It's a personal choice and my reasons may not apply to anyone but me. Over the past few years I have spent a couple of THOUSAND dollars there, twelve to twenty bucks at a time. I went to the store in question because it is close to my house and they seem like nice enough guys. I don't hang out there and I don't mention my "pro" status to try and get a discount. It's just a convenient place to drop by to get my latest 100 Bullets or Hellboy fix. Maybe I'm lazy.

They carry a reasonable assortment of indie comics along with the mainstream stuff, but when it comes to the books I've personally worked on, they never cease to IRK me.

I first noticed this back when my Weasel Guy/Witchblade comic was published. You see, my local comic shop organizes their comics by publisher. I know everyone has a system but, call me crazy, don't comic shops want to SELL their books??? Weasel Guy/Witchblade was published by Hyperwerks before they fell under the Image imprint. Therefore, the shop did NOT display the comic near the Witchblade comics, but on a foot-level shelf far away from them. Just because that's where they hid the other Hyperwerks titles. Does anyone out there think that's a good way to sell a book called Weasel Guy/Witchblade?

Maybe the store is a non-profit organization.

A couple of years later, when we were putting out our Comiculture anthology magazine, Rob Tokar and I went to several local shops, introduced ourselves and dropped off preview copies to the owners. We told them that we were local artists and wanted to do whatever was necessary to sell the book. Two comic shops in LA that I don't mind mentioning are HiDeHo and Golden Apple Comics. Both of those stores greeted us with enthusiasm and set up in-store signings so that we could help push our new product. But my local shop barely greeted us with lip-service. The owner recognized me as a regular customer, but that didn't really help matters. Maybe we got him on a bad day. He ordered 3 or 4 copies of each issue and naturally hid them in a hard-to-find space. Not near other anthologies, but near some magazines ABOUT comics. That tells me that he didn't listen to our pitch or open the magazine to see what was inside.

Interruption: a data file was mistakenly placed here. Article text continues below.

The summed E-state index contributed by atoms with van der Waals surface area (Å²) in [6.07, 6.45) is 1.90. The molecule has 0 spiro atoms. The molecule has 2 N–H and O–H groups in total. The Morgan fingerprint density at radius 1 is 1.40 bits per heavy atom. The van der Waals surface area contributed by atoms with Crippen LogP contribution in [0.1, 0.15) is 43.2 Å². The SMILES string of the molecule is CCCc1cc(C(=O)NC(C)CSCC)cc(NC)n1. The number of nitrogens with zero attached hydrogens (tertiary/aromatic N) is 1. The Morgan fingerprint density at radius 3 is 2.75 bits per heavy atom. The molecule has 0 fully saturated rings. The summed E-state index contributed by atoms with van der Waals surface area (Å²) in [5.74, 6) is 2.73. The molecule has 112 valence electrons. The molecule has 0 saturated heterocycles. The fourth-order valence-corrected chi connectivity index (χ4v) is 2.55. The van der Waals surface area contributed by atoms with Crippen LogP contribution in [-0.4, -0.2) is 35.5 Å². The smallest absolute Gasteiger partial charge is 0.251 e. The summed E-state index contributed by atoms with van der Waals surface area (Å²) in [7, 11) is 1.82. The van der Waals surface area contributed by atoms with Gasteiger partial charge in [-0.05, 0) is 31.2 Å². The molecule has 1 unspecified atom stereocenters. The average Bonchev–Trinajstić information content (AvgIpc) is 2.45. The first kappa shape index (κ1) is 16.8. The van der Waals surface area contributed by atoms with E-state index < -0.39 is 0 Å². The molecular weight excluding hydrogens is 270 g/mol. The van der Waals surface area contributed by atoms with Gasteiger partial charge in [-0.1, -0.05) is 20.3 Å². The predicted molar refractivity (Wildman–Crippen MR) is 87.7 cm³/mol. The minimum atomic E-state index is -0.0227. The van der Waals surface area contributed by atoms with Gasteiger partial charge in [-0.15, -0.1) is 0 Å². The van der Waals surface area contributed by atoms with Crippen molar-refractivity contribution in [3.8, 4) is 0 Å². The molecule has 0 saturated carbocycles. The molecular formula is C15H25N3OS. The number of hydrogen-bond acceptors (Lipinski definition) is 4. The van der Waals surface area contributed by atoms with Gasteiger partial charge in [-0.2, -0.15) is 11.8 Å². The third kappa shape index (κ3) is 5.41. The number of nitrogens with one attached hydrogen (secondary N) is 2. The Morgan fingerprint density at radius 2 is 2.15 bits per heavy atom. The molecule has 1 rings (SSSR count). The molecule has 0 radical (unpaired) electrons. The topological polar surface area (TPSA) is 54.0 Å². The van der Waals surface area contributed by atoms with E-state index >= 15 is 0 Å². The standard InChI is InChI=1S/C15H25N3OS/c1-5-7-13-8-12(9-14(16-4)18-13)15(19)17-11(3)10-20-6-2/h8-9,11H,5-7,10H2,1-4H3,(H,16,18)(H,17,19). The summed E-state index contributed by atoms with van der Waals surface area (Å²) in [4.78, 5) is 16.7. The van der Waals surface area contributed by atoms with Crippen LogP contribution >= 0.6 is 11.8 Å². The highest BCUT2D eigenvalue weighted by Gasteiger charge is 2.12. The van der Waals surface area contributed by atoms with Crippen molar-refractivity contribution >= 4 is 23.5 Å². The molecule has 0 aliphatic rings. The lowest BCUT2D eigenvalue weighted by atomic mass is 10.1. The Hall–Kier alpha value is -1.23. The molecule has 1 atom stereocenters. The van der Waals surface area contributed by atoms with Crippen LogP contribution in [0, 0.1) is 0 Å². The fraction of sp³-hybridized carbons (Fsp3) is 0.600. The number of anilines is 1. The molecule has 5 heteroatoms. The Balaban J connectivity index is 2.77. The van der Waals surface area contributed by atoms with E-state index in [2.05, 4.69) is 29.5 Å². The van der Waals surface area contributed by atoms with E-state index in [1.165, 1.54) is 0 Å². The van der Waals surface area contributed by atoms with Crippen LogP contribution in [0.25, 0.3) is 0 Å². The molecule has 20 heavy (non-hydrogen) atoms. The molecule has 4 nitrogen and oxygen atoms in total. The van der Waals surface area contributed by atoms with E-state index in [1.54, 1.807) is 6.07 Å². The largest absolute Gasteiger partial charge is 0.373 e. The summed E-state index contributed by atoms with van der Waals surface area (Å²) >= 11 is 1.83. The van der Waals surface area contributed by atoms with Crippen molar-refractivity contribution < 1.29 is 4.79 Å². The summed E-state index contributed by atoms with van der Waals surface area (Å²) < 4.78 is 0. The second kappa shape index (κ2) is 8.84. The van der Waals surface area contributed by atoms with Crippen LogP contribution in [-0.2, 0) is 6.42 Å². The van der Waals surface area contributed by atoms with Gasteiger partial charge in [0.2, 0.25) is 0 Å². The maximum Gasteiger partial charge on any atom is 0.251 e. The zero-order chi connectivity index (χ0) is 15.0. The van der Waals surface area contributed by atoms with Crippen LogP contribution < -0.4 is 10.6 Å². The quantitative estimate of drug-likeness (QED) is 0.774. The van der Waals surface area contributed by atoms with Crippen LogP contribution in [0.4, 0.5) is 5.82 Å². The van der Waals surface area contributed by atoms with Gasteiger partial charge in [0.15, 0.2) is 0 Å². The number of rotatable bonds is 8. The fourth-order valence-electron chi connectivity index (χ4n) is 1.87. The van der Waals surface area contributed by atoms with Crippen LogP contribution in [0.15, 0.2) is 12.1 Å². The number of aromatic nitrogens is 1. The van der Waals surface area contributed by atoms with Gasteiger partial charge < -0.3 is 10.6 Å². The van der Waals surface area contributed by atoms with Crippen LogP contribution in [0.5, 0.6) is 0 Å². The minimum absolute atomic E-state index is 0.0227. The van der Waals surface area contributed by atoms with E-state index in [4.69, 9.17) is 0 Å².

Today is Wednesday and there is a new book coming out that I'm eager to get my hands on from Slave Labor. I don't know if it will be available at my local shop, but I really can't bring myself to go there because I know they did not order a single copy of my latest book, Belle Starr: Queen of Bandits, published by Moonstone Books.

Am I a moron, or what? Why have I continued to give these people money? LOTS of money?!

Today I "Mapquested" a comic shop that is a few miles farther away. I've never been there, but I know the manager a little bit. He deserves my money much more that these other guys. I don't know if HE ordered Belle Starr either, but that isn't the point. Even if the trip is less convenient, I feel like I should stop rewarding the other place for running a shop that infuriates me.

What do you think?

Sunday, September 25, 2005

My Other Blog...

Okay, so this is not a substantial post in and of itself, but I wanted to point out that I've just started a second blog--which will act as a home page for my comic book WEASEL GUY. Please check out the link on the right that says "Weasel Guy," or go to WEASELGUY.COM and bookmark it!

Weasel Guy, was a comic I created that was published a few years ago by Image Comics. The new website is still in-progres, but contains information about the book and the history of the character. This week I will be posting profiles of all the major characters in the "Weasel Guy Universe." Should be fun stuff. Check it out!

If you want to read the original comics Weasel Guy/Witchblade or Weasel Guy: Road Trip, copies are still available from our online store at COMICULTURE.COM.

A worthy use of your valuable time.

Thursday, September 22, 2005

Regarding Blogs

Haven't posted for a while. And I don't know if I've posted anything truly interesting AT ALL!

Blogs are a curious thing. I figure there are only three ways to blog if you're truly interested in having people reading.